- Parent Category: History
- Category: Personal Stories
- Published on Thursday, 26 October 2006 18:24
Mary Ellen Clark - McKeesport, Pennsylvania
As a child, I learned truths from the Bible. I learned what sin was-disobeying God. I did not have a difficult time agreeing with God that I was a sinner. I knew that I had broken God’s law by disobeying my parents on occasion, telling lies, etc. Even though I tried to be a good little girl, I was aware that this was really an impossible task; in my heart, there was the desire to do what I wanted and not to please God. I learned that I was a living “soul” and that I would exist forever in either heaven or hell. I learned that I needed to be “saved” from my sins in order to be in heaven. If I didn’t get “saved”, the Bible taught that I would have to go to Hell and be punished forever for my sins. I used to lay awake at night and imagine what it would be like to wake up in Hell and know that there was no end to the torment and no end to the suffering. I wanted to be saved, but I could not understand how I would “know” for sure if I was. I knew the Lord Jesus Christ had suffered on the cross for sinners and that included me, but I did not know how you could be sure you were saved. I had tried to believe, tried to trust, tried to pray; I was working hard to obtain God’s salvation; I was doing my part, I thought, and then when it was right, God would do His part and I would have some sort of a confirmation that I was saved. This never happened. As a teenager, my own sinfulness was manifested further by the choices I made and the things I got into. At night, I would still think about my soul and where I would be if I died. People around me had no idea that I was concerned because I seemed so rebellious.
On Easter Sunday, March 26, 1978, my family attended a Bible conference in Manchester, Connecticut. Usually at similar conferences, I would sit with my teenage friends and sneak out of the meeting when my mother wasn’t looking. But this Sunday was different. During Sunday school, Mr. Murray McLeod had spoken on the Titanic. He had an illustration of the great ship and told the touching story of the lives that were lost. He was talking passionately about the only hope for rescue: the lifeboats. He was echoing the cries made on that fateful night. ”Get in the lifeboats! Get in the lifeboats!”, he mimicked. He used this to illustrate coming to the Lord Jesus for salvation. He is the only hope for being rescued from Hell and sin. I remember saying to myself, “I want to get in the lifeboat, but I don’t know how!” That same afternoon, as my friends all left the meeting, sneaking out to have a good time, I stayed in my seat and began taking notes on what the speakers were talking about. I wanted to have what these people had. I wanted to know that I was safe from ever being punished for my sins. I wanted to be sure I would be in heaven.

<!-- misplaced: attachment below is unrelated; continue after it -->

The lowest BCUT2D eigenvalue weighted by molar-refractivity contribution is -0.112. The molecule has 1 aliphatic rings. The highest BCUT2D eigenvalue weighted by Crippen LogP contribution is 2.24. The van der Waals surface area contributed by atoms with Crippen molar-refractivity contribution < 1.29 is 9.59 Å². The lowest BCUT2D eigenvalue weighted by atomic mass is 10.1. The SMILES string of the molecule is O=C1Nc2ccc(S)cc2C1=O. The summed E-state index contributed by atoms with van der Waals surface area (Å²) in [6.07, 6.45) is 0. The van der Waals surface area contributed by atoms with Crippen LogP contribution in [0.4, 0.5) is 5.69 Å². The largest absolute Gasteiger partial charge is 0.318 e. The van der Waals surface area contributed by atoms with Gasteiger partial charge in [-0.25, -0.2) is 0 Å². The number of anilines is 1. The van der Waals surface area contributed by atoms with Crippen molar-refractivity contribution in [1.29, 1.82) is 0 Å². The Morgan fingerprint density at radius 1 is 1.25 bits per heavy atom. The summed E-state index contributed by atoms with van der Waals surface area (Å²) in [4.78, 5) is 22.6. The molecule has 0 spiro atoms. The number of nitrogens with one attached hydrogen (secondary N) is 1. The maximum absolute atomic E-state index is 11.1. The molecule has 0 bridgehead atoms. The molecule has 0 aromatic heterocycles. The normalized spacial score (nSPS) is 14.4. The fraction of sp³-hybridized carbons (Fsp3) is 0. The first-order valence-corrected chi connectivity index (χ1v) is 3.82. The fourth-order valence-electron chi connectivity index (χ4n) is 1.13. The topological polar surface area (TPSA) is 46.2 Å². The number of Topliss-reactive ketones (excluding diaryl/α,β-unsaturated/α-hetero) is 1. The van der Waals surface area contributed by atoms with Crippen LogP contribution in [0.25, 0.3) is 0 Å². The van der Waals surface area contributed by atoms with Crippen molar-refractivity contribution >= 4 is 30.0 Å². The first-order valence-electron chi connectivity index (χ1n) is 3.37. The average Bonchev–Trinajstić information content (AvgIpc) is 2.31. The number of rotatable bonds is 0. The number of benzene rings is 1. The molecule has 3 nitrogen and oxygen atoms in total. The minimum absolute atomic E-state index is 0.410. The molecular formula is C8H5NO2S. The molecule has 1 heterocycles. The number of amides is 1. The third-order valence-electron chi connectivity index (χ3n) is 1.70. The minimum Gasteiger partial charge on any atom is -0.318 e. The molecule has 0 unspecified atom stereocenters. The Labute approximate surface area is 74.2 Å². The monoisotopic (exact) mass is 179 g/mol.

That night, it was announced that Mr. McLeod and Mr. Higgins (two evangelists) would be coming to the Torrington, CT. Gospel Hall for the gospel meeting. My mother drove us home in time to attend. I listened as Proverbs 27:1 was read, “Do not boast about tomorrow, for you do not know what a day may bring forth..” I trembled to think that I might miss my opportunity to be saved. The meeting ended and as I made my way out the door, I asked Mr. Higgins if I could stay behind and speak to him. I told him that I wanted to be saved.
As we sat on the bench in the back of the Gospel Hall, Mr. Higgins looked at me and said, “Mary Ellen, I don’t think you are ever going to get saved.” This terrified me! Imagine if this was true; even the preacher didn’t think I could be saved. He must be right! I sat there for a long time as he tried to explain salvation to me. He showed me so many verses from the Bible, but nothing gave me the assurance that I was longing for. Mr. Higgins finally got up and went downstairs to join other Christians in praying that God would save me. As I sat there alone, I thought to myself, “I am never going to get this. Even the preacher can’t help me. I will really end up in Hell." Then Mr. McLeod came upstairs and he talked with me and read me verses. I could not find anything that assured me I was forgiven. Later, Mr. Higgins came back up. They asked me to turn to the gospel of John, chapter 5 and verse 24. I read it: ”Truly, truly, I say to you, he who hears My word, and believes Him who sent Me, has eternal life, and does not come into judgment, but has passed out of death into life.” Mr. Higgins asked me where I would be if I died tonight? I told him I would be in Hell. He said “why?” I told him that I was not saved. He asked me why I wasn’t saved; what part of that verse did I not believe? As I read the words again, I realized that I had found what I was looking for. I could go to heaven because God had given me His Word, His promise, “has eternal life." I could rest on what God had said and that was enough!! I looked at Mr. Higgins and I said, “Is that all that you have?" And then to Mr. McLeod and said “and is that all that you have?” They were resting on what God had said about what the Lord Jesus had done at the cross. He had satisfied God when He suffered for my sins. God accepted His Son’s payment and credited my account. The work was done more than 2000 years ago and His Word is my receipt. How wonderful it was to be able to rest on His unchanging Word.
“In hope of eternal life, which God, who cannot lie promised…” Titus 1:2